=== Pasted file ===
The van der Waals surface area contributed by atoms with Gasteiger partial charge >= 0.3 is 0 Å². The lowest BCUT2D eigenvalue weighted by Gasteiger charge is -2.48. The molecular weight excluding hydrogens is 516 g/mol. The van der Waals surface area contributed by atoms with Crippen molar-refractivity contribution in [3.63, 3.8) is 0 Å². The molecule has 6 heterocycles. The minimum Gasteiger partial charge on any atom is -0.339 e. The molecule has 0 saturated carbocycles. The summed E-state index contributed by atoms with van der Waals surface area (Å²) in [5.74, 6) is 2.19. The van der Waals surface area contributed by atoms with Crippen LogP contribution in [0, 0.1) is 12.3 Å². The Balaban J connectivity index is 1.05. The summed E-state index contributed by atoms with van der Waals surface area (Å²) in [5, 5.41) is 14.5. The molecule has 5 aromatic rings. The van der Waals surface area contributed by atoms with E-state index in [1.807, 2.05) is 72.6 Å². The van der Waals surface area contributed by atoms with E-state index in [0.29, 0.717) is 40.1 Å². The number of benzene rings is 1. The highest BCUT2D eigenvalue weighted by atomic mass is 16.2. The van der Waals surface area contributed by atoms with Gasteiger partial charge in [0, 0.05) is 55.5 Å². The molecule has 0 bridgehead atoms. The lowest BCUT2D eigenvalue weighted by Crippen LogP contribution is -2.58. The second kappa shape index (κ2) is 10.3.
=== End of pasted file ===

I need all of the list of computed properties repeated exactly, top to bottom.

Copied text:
The van der Waals surface area contributed by atoms with Gasteiger partial charge >= 0.3 is 0 Å². The lowest BCUT2D eigenvalue weighted by Gasteiger charge is -2.48. The molecular weight excluding hydrogens is 516 g/mol. The van der Waals surface area contributed by atoms with Crippen molar-refractivity contribution in [3.63, 3.8) is 0 Å². The molecule has 6 heterocycles. The minimum Gasteiger partial charge on any atom is -0.339 e. The molecule has 0 saturated carbocycles. The summed E-state index contributed by atoms with van der Waals surface area (Å²) in [5.74, 6) is 2.19. The van der Waals surface area contributed by atoms with Crippen LogP contribution in [0, 0.1) is 12.3 Å². The Balaban J connectivity index is 1.05. The summed E-state index contributed by atoms with van der Waals surface area (Å²) in [5, 5.41) is 14.5. The molecule has 5 aromatic rings. The van der Waals surface area contributed by atoms with E-state index in [1.807, 2.05) is 72.6 Å². The van der Waals surface area contributed by atoms with E-state index in [0.29, 0.717) is 40.1 Å². The number of benzene rings is 1. The highest BCUT2D eigenvalue weighted by atomic mass is 16.2. The van der Waals surface area contributed by atoms with Gasteiger partial charge in [0, 0.05) is 55.5 Å². The molecule has 0 bridgehead atoms. The lowest BCUT2D eigenvalue weighted by Crippen LogP contribution is -2.58. The second kappa shape index (κ2) is 10.3.